A hill across the Calder valley from Wakefield has been created by landfill, taking waste from across the district and beyond. I’ve seen huge flocks of gulls swirling over it but this afternoon they’re gathering in smaller groups on playing fields around the city and near Westgate Beck, which runs alongside the Dewsbury road into town.
As the sun sets, more gulls are making their way down the valley towards Pugneys country park lake, which has long been a gull roost.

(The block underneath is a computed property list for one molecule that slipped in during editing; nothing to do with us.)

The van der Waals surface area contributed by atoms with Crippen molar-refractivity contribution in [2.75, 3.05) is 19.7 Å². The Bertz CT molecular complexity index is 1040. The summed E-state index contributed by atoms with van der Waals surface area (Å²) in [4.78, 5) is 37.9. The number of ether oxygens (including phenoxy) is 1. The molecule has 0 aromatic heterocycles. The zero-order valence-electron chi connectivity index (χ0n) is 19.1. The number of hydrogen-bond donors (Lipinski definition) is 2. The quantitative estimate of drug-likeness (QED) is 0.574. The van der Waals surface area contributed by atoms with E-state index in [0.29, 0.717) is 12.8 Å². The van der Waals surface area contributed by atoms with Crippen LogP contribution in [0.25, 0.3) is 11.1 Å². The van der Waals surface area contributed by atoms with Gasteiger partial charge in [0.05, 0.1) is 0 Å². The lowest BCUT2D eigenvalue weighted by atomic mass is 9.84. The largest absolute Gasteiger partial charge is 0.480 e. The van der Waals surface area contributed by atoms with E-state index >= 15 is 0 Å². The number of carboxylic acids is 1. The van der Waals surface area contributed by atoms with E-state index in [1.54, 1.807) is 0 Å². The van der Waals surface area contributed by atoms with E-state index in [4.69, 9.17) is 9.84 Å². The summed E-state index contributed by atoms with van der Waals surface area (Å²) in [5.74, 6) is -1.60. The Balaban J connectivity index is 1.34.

The City and Moor
Distant moors are turning bronze-gold as the sun dips behind them. From Pinderfields, looking back to the city across twelve acres of open fields (now earmarked for residential development) you appreciate how Wakefield, a market town at least since early medieval times, fits into the landscape.
Migrating birds travelling north or south across Yorkshire or from east and west across the Pennines, follow similar routes to the Roman roads, packhorse trails, inland navigation, rail routes and motorways that have played such a part in the development of the town.
A ragged row of trees by a car park on the edge of the city has now turned to full autumn ochre.